Blanket Bob: A man for all seasons
WHETHER he knew it or not, Robert Frederick Draper's presence contributed greatly to the City of Grafton.
This was the sentiment expressed by Father Donald Kirk as members from all facets of this community gathered on Friday afternoon at Christ Church Cathedral to acknowledge this presence and pay their respect to the man we all knew as Blanket Bob.
"We have come here today to mark and honour a moment in Grafton's history and honour a valued member of our community," Father Kirk said opening the service.
"We all saw him floating around, on the corner, on the steps of various businesses, asking for something for a cup of coffee. We all knew what that cup of coffee was," he grinned along with the rest of the congregation.
"Having Bob on our streets, conversing with people and sharing life with him. There was a mutual respect that existed no matter who you were. Bob's presence taught us to have that, which in turn helped us to find our own place in our community."
And while Bob was a well known figure about the city, we didn't really know much about him, his friend and carer Helga Kunde touched on in the eulogy.
She shared her memories into the very private world of Robert Draper, born in Melbourne in 1945, "a young man who used to snow ski with his mates, worked in the building trade and served in the Malayan War".
A man, as many would recall, liked his glass of port on ice with a cigarette, while he sat quietly watching people go by.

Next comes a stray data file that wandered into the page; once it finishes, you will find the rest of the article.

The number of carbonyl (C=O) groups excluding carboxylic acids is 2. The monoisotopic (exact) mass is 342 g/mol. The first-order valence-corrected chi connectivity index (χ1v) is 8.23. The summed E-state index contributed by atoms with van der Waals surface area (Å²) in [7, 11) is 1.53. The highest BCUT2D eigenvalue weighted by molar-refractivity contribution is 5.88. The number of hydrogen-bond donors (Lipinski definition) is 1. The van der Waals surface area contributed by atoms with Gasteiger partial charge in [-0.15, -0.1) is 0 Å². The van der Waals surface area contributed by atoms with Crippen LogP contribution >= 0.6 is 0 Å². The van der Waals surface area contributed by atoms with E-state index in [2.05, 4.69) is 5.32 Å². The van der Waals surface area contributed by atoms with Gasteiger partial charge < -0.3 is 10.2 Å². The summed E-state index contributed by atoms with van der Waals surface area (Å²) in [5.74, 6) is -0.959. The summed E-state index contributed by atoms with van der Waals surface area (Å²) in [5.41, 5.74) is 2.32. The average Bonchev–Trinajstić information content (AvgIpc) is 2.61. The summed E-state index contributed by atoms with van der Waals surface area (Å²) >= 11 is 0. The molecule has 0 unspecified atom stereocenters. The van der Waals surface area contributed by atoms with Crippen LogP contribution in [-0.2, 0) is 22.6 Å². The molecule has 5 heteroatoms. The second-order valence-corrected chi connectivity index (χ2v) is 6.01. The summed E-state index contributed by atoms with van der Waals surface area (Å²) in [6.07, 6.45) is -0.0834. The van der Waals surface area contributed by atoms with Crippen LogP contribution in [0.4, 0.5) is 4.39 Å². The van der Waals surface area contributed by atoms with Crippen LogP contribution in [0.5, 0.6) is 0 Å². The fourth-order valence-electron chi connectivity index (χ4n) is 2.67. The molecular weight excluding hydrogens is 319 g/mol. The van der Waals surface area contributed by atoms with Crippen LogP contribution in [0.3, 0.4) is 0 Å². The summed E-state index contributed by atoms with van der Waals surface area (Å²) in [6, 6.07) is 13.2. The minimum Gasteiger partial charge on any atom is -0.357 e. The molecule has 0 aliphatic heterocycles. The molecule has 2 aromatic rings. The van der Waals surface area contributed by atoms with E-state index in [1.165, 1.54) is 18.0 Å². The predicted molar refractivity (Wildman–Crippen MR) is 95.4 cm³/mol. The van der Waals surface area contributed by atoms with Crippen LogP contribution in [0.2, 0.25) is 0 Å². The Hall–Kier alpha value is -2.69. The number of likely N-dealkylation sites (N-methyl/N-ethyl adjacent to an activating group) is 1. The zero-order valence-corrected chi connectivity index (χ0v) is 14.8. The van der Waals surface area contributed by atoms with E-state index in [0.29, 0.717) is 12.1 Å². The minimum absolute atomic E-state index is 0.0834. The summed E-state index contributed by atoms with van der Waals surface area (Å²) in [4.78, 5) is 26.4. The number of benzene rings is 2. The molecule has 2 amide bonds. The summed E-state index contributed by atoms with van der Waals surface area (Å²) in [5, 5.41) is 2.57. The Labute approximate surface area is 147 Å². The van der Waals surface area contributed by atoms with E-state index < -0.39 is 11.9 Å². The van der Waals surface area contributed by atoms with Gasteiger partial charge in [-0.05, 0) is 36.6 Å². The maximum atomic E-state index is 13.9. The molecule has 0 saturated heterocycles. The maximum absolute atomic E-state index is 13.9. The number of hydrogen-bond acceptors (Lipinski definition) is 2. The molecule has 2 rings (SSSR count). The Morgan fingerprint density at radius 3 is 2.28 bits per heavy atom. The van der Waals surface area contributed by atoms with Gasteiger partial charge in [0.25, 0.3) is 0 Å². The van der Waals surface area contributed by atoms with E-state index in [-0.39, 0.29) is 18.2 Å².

"He only ever had a bit too much to drink at the July race week," she smiled as soft laughter filled the cathedral, "when his pockets were full of money given to him from the racegoers."
Bob was a father to three children, two daughters and a son, four grandchildren and had a brother a sister. Despite attempts over the years to find him, it wasn't until they saw the funeral notice in a Melbourne newspaper that they were able to say their final goodbyes.
Older brother Reg, and Bob's children Gary and Lisa made the journey north "to thank the Grafton community for showing such compassion and kindness to Bob and keeping him safe."
Reg spoke of Bob's marriage to Pat, bricklaying skills which saw him work on buildings like St Paul's in Melbourne, and his schooling at Elwood Central alongside a future prime minister in John Howard and music industry legend Molly Meldrum. But it was his conscription into the army where he served in Vietnam that shaped the man we came to know as Blanket Bob, the place, Reg says, that changed his brother forever.
As Helga recalled her friend she believed if he was here today his biggest thanks would go to the Grafton community for being kind, caring and accepting of him.
"The many people who talked to him, gave him coins, food and friendship. He was a man who liked his freedom and the open spaces - rain, hail or shine. I feel we can be pleased that we all did our bit, to make his life here in Grafton worth living. And in return "we received increased compassion, kindness and caring."
As the strains of Frank Sinatra famous song echoed throughout the cathedral's chambers there was no question, Robert Frederick Draper certainly did do it his way.